While I was a correspondent in Havana, I worked out of a beautiful building called the Lonja de Comercio. It was in Old Havana, a neighborhood that was in constant renovation.
A famed Cuban historian named Eusebio Leal headed the restoration efforts. I had seen him and shook his hand a few times. I had watched as he led such personalities as Fidel Castro, Jimmy Carter and Mexican President Vicente Fox on tours through Old Havana, but I had never interviewed Leal until this week when he visited Flagler College in St. Augustine, Florida.
At 73, he is as interested as ever in historic buildings and monuments. While in Florida, he visited sites linked to the history and heritage of Cuba. He had a packed agenda of meetings, dinners and speeches, but I got the sense that he was more interested in exploring the streets of St. Augustine, driven by the same burning passion for history that has marked his life.
I asked Leal whether he thought the U.S. and Cuban governments would ever resolve their differences, including U.S. accusations of human rights violations in Cuba.
Leal said the United States is far from perfect, but Cuban officials usually don’t dwell on America’s internal problems.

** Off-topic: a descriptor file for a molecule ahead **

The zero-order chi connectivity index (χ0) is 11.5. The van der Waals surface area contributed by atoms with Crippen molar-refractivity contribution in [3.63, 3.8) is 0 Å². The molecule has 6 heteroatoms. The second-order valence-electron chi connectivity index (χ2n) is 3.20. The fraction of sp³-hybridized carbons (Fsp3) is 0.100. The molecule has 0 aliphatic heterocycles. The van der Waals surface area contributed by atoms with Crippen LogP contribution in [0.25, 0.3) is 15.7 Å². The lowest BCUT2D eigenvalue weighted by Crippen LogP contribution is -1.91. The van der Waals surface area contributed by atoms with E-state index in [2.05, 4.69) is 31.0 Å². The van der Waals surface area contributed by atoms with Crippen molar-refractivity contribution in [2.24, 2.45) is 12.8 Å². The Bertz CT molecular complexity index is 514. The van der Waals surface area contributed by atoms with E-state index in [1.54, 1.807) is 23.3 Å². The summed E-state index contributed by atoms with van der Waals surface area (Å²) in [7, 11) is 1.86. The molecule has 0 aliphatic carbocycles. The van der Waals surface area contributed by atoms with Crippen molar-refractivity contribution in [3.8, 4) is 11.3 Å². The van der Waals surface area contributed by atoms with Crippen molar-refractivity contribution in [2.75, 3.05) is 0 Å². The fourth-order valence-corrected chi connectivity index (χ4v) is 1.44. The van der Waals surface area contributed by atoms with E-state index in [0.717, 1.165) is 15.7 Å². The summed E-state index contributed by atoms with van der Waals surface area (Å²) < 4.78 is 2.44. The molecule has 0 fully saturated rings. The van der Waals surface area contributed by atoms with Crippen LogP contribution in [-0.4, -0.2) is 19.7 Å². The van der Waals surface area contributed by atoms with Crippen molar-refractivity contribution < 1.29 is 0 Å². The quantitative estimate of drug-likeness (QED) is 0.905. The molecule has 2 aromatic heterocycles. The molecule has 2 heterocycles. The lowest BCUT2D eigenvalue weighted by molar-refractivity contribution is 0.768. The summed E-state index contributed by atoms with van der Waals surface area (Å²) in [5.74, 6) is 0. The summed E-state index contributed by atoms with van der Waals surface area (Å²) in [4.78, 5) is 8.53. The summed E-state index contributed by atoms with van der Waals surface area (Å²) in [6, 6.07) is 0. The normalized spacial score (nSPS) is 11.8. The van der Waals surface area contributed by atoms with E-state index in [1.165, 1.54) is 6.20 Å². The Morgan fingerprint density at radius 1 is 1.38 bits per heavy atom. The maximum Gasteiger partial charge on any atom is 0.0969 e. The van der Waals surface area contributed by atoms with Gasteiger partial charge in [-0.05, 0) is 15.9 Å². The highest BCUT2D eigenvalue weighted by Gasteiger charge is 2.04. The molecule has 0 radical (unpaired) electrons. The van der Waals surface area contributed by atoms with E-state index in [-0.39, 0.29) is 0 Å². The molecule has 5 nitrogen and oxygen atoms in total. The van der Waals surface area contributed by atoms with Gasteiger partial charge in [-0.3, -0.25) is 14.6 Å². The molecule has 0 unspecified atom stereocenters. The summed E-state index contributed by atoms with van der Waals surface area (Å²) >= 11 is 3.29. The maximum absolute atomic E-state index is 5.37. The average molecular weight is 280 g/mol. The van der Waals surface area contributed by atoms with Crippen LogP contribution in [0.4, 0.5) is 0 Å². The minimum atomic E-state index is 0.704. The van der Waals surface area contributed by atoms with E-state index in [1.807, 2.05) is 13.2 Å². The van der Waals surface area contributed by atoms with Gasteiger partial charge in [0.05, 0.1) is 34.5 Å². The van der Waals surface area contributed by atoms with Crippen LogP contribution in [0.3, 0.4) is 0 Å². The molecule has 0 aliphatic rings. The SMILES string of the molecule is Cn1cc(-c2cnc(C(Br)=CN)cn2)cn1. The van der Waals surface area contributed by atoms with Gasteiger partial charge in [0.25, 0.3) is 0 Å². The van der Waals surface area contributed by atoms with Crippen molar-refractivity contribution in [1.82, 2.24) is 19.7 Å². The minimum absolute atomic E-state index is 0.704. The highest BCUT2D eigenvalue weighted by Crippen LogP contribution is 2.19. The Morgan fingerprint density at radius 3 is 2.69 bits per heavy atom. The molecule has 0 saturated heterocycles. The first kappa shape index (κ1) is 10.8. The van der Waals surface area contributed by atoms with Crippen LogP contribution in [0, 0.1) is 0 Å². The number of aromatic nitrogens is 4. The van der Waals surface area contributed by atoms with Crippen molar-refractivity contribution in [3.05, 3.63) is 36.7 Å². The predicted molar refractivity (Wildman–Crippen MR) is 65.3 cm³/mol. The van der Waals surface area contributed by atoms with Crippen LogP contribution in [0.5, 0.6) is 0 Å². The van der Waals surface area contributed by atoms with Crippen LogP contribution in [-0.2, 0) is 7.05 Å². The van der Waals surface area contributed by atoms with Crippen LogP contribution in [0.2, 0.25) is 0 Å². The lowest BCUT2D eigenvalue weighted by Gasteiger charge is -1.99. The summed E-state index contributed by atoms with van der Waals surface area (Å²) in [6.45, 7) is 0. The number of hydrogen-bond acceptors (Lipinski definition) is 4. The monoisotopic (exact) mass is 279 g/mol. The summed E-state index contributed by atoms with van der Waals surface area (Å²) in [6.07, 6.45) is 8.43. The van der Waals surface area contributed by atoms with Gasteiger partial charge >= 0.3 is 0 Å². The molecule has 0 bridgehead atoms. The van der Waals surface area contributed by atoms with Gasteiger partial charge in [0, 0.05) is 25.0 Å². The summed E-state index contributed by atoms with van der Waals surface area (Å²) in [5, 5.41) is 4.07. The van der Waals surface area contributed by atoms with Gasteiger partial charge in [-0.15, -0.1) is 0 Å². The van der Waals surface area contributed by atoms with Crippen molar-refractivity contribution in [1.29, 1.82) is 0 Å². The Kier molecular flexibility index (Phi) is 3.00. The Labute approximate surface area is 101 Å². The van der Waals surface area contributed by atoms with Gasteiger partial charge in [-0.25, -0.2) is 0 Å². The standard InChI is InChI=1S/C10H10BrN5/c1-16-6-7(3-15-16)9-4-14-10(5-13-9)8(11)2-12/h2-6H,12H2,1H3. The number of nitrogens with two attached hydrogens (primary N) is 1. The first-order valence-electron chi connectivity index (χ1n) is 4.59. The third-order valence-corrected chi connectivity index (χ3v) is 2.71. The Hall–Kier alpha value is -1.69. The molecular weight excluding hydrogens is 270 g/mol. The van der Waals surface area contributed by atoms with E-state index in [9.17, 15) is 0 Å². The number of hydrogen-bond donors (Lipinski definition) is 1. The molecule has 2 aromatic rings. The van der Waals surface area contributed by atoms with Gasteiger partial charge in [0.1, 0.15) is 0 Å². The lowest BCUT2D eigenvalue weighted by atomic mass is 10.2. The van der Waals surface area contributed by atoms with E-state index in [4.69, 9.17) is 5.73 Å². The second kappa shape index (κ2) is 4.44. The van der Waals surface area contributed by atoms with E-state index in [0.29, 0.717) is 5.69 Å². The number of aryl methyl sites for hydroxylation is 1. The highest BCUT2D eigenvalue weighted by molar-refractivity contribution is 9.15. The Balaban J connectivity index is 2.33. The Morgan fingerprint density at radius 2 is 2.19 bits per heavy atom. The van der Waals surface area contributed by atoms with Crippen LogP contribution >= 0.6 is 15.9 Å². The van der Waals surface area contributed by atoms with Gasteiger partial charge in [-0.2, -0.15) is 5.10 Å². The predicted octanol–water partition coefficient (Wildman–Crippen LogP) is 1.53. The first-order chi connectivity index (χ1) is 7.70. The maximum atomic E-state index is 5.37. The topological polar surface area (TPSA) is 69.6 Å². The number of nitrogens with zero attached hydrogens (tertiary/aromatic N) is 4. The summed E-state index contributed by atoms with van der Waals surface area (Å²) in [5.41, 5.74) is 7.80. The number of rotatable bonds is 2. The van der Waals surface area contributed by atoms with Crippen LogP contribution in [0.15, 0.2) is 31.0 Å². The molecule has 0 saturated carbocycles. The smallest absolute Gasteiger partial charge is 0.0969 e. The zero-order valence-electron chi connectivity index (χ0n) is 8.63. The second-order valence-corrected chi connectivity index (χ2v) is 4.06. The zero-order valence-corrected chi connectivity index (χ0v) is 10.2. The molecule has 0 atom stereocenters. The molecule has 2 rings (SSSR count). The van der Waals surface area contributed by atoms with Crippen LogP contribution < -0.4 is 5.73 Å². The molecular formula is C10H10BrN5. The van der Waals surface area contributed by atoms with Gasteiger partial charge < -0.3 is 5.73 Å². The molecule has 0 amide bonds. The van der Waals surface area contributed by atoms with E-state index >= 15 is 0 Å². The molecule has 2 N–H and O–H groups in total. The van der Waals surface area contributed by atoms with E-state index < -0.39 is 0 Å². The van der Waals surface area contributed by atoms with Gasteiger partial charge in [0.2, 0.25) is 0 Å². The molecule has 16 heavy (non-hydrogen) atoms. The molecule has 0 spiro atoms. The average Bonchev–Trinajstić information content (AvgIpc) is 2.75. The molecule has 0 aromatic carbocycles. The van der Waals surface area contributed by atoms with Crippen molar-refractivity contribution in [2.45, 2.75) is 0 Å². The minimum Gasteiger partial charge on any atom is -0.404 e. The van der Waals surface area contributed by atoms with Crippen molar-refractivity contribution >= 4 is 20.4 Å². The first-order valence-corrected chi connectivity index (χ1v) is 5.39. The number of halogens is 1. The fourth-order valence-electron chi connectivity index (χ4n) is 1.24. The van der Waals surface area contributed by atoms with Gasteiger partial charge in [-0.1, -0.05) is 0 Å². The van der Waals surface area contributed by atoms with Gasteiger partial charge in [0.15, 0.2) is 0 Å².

We decline to speak because we believe it would interfere in issues of American life of which we do not participate, but I would say that I also feel, as does President Obama, deep concern about the things that can happen here, like the other day when at that little school many people died, these young victims of a policy that in my opinion is a mistaken interpretation of the law.
Leal was referring to an Oct. 1 incident at a community college in Oregon where a gunman killed nine people. He said:
The fact that anyone can own guns and can use them against innocent people is a human rights issue of the first order because we are talking about victims. Or when the police act with excessive force is also a human rights violation. When people have no right to study or get an education is also a human rights issue.
Cuban officials only want to be treated fairly, he said.
What we do not want is a selective treatment of Cuba.